W3C home > Mailing lists > Public > www-patentpolicy-comment@w3.org > September 2001

RAND & intellectual property

From: Toby & Toni Meehan <themeehans@telocity.com>
Date: Sun, 30 Sep 2001 00:36:26 -0500
To: <www-patentpolicy-comment@w3.org>
Message-ID: <NEBBJENOAKLOPKGPJGBMEEIFCBAA.themeehans@telocity.com>
I several philosophical problems with software patents, and so I'm against
the RAND alterations to W3C policy.  IMHO, the premise of owning ideas and
describing it as property (which infers limited availability and scarcity)
is insane.  But instead of arguing that legal matter, let me focus on your
proposed changes.

--Let's start with "non-discriminatory"

I read in "2.2 Workgroup Group Response: Points of Consensus and Areas for
Further Work", there is no consensus on whether patents are appropriate for
web standards.  So one consensus point is "One patent licensing framework
may not be appropriate to every W3C Working Group."  So you offer
"royalty-free" and "reasonable and non-discriminatory" terms.

Seems reasonable until you get to implementation, which in 8.2 states:
"Implementers may decline the terms offered by the Contributor and, as in
all cases, have the option of negotiating a license for the Essential Claims
held by the Contributor on different terms."  So it's offered on a
non-discriminatory basis unless they can negotiate something else...that
doesn't sound non-discriminatory to me.  I'm sure IBM will be able to
negotiate something /much/ better than I.

This document's attempt to characterize this policy change as the W3C
offering its standards on a "reasonable and non-discriminatory terms"
fails.  After realizing this and re-reading the document, I believe this
policy change is really just a measure to protect the W3C from legal
challenges arising from patent infringement (most likely from its own
members).  A classic institutional manuever used by the IEEE and other
standards bodies.

For the W3C commercial members, this is a financial wind fall (as are all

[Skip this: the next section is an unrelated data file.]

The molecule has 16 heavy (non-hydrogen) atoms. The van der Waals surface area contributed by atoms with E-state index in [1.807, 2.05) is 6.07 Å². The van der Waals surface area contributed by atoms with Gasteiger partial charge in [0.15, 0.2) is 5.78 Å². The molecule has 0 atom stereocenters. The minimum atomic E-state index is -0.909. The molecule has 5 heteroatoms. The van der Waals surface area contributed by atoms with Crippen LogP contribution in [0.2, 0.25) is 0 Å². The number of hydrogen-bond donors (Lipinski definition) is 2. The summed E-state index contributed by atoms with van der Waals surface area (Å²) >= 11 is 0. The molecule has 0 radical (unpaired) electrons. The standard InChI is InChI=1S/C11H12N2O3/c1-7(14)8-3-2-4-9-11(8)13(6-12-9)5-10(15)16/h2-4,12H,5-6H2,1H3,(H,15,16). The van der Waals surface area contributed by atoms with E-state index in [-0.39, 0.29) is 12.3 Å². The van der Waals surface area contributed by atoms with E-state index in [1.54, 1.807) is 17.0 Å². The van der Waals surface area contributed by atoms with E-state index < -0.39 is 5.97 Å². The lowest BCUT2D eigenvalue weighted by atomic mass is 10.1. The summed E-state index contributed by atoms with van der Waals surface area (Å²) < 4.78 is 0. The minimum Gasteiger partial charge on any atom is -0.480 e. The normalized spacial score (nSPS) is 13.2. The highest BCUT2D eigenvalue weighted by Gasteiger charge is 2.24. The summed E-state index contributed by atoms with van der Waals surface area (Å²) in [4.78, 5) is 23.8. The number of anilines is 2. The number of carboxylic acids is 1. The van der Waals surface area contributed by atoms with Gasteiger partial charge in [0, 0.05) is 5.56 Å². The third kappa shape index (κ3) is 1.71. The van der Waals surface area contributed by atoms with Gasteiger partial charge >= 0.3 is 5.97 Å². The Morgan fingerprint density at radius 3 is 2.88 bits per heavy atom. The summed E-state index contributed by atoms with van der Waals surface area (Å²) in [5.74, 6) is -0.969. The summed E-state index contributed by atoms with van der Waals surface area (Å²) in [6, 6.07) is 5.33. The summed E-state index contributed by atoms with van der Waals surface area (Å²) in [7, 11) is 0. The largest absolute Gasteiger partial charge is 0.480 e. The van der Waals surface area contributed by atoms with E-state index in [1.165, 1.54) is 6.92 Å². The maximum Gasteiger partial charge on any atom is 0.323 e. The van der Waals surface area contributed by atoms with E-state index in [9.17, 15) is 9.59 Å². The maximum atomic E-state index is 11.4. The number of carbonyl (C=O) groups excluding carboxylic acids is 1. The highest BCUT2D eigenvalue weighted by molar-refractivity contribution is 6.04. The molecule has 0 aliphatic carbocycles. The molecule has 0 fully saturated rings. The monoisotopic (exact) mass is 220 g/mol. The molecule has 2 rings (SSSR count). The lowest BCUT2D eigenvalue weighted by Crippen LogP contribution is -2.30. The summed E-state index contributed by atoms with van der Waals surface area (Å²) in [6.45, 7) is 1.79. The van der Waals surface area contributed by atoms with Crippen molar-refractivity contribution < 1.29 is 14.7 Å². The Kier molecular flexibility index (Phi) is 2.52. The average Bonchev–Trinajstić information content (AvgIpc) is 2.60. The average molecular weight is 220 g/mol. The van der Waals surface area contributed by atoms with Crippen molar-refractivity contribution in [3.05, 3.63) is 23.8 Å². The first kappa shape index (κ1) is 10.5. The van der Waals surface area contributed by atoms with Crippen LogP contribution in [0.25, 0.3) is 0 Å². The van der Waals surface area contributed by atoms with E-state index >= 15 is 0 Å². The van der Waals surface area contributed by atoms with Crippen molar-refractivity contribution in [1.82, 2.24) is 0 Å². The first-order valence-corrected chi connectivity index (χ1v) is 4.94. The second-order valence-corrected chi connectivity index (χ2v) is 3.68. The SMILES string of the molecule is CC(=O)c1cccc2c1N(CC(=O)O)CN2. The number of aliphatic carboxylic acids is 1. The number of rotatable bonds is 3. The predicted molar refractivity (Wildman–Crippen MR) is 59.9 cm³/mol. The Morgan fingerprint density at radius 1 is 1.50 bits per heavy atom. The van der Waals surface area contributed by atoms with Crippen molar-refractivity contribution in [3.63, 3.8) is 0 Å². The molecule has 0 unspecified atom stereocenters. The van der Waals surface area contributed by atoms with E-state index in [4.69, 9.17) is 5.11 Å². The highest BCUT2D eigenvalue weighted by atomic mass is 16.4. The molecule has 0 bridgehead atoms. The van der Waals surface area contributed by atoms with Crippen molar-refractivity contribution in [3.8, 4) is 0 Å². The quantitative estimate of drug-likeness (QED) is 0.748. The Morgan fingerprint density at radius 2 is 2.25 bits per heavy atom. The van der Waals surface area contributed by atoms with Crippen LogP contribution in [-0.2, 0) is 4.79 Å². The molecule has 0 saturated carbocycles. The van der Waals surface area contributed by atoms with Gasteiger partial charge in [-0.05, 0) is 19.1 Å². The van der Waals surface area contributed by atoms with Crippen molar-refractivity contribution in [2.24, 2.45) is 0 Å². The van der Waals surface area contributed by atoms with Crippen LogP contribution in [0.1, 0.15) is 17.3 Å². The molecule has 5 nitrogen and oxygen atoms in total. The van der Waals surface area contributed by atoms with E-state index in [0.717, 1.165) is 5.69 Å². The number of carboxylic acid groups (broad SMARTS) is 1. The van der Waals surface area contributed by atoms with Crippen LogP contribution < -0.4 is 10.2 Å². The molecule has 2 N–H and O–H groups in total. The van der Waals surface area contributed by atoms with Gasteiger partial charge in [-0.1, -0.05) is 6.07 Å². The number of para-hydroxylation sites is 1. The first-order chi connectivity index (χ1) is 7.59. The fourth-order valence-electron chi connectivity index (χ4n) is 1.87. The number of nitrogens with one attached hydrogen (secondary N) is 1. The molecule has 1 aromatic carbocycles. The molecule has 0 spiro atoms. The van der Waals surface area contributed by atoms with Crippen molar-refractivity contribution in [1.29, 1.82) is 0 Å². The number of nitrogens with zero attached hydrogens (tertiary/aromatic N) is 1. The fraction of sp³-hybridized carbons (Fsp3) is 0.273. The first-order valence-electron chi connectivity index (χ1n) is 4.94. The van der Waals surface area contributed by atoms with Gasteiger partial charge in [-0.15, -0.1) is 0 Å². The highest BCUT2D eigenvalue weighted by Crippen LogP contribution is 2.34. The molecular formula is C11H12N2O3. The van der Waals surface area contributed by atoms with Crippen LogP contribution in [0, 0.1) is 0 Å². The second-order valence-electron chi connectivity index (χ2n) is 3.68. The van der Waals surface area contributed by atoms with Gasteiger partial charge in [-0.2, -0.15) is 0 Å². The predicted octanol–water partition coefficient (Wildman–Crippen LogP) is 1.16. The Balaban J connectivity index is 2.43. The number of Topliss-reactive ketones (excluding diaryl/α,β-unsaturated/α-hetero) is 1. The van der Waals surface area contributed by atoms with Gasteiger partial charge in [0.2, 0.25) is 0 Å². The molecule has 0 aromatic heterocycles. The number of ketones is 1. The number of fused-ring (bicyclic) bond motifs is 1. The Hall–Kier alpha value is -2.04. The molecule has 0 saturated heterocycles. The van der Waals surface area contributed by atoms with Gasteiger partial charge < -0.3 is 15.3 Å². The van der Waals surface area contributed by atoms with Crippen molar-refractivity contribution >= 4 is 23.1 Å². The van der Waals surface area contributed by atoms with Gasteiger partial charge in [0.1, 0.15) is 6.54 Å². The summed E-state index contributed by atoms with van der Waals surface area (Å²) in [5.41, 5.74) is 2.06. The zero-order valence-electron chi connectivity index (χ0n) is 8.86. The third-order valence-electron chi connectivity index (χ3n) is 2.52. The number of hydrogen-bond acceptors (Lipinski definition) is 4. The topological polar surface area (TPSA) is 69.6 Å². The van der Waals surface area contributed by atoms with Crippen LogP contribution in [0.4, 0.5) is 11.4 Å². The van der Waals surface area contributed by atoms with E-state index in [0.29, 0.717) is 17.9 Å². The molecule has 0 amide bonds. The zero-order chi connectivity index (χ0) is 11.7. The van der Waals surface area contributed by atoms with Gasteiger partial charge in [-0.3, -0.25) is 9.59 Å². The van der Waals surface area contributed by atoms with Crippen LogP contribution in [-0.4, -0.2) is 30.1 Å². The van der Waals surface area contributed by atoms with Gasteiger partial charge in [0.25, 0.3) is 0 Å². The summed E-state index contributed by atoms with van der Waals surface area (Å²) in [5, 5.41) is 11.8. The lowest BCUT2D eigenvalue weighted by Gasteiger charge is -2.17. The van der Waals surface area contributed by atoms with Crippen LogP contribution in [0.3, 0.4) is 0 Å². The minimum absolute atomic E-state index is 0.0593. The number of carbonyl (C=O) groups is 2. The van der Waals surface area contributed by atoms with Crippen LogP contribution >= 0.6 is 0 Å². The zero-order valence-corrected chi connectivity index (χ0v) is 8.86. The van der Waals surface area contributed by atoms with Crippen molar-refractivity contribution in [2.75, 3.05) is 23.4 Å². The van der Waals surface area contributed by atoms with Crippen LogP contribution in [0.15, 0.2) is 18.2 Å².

the intellectual property laws).  For those non-commercial activities,
you've just been excluded from the party.

-- Then there's patent law's limited reach vs. the web's infinite reach

Patents are localized to national or multi-national boundaries.  (See the
related FAQ on this proposal for details.)  The web is global in scale.
Writing software doesn't require enormous amounts of resources that
manufacturing, telecom, and broadcasting require -- just a PC and an
Internet connection.  How do you enforce a patent in a country where patents
aren't recognized?

If a non-commercial effort is adversely affected by the patent infringement
discussed above, what should they do?  Move to a country without patent law?
If you download that software and use it in a patent observing country, are
you in violation of the patent (even though you may only have a binary that
makes no mention of the patent)?  What happens if you include it in a
product?  You can see how fast this can get out of control.  It's the same
basic problem with the US preventing export of strong encryption products --
it just forces that work offshore.

-- What else can W3C do?

The W3C is stuck.  If they don't somehow recognize patents, they're bound to
run afoul of them sooner or later.  Yet, most of their supporters (at least
in spirit if not financial) have historically been individuals from
academia, open source (including the FSF), and technical experts from around
the world.

Now, with their corporate membership growing, their urged to make a policy
change to deal with patent law that's sugar coated to passify the casual
observer or at least be off the radar.

-- In Closing
I sympathize with the W3C, but what can they do when everyone thinks
everything should be driven by money?  If anything the US should have
learned recently, it's that money isn't everything.

Please don't approve this policy change.  Figure some other way to deal with
patent infringement.

-Toby Meehan
Received on Sunday, 30 September 2001 01:36:31 UTC

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